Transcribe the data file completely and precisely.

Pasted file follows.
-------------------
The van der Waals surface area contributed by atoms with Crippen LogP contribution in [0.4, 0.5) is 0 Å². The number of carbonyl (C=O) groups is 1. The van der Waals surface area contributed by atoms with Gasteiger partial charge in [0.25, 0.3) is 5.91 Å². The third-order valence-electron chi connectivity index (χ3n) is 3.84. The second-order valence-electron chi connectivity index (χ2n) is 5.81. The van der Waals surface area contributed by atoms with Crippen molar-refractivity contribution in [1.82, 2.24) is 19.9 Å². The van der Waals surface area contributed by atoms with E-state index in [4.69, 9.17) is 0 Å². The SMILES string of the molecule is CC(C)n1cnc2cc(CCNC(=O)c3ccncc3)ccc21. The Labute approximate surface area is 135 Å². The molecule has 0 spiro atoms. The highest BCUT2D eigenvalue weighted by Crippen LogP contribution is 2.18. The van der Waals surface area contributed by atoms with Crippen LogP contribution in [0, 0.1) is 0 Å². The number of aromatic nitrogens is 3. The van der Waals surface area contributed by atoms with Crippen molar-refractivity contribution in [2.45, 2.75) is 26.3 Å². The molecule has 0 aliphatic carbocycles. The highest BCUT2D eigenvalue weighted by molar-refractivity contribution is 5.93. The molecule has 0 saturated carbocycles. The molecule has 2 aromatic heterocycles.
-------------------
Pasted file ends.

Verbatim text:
The van der Waals surface area contributed by atoms with Crippen LogP contribution in [0.4, 0.5) is 0 Å². The number of carbonyl (C=O) groups is 1. The van der Waals surface area contributed by atoms with Gasteiger partial charge in [0.25, 0.3) is 5.91 Å². The third-order valence-electron chi connectivity index (χ3n) is 3.84. The second-order valence-electron chi connectivity index (χ2n) is 5.81. The van der Waals surface area contributed by atoms with Crippen molar-refractivity contribution in [1.82, 2.24) is 19.9 Å². The van der Waals surface area contributed by atoms with E-state index in [4.69, 9.17) is 0 Å². The SMILES string of the molecule is CC(C)n1cnc2cc(CCNC(=O)c3ccncc3)ccc21. The Labute approximate surface area is 135 Å². The molecule has 0 spiro atoms. The highest BCUT2D eigenvalue weighted by Crippen LogP contribution is 2.18. The van der Waals surface area contributed by atoms with Crippen LogP contribution in [0, 0.1) is 0 Å². The number of aromatic nitrogens is 3. The van der Waals surface area contributed by atoms with Crippen molar-refractivity contribution in [2.45, 2.75) is 26.3 Å². The molecule has 0 aliphatic carbocycles. The highest BCUT2D eigenvalue weighted by molar-refractivity contribution is 5.93. The molecule has 0 saturated carbocycles. The molecule has 2 aromatic heterocycles.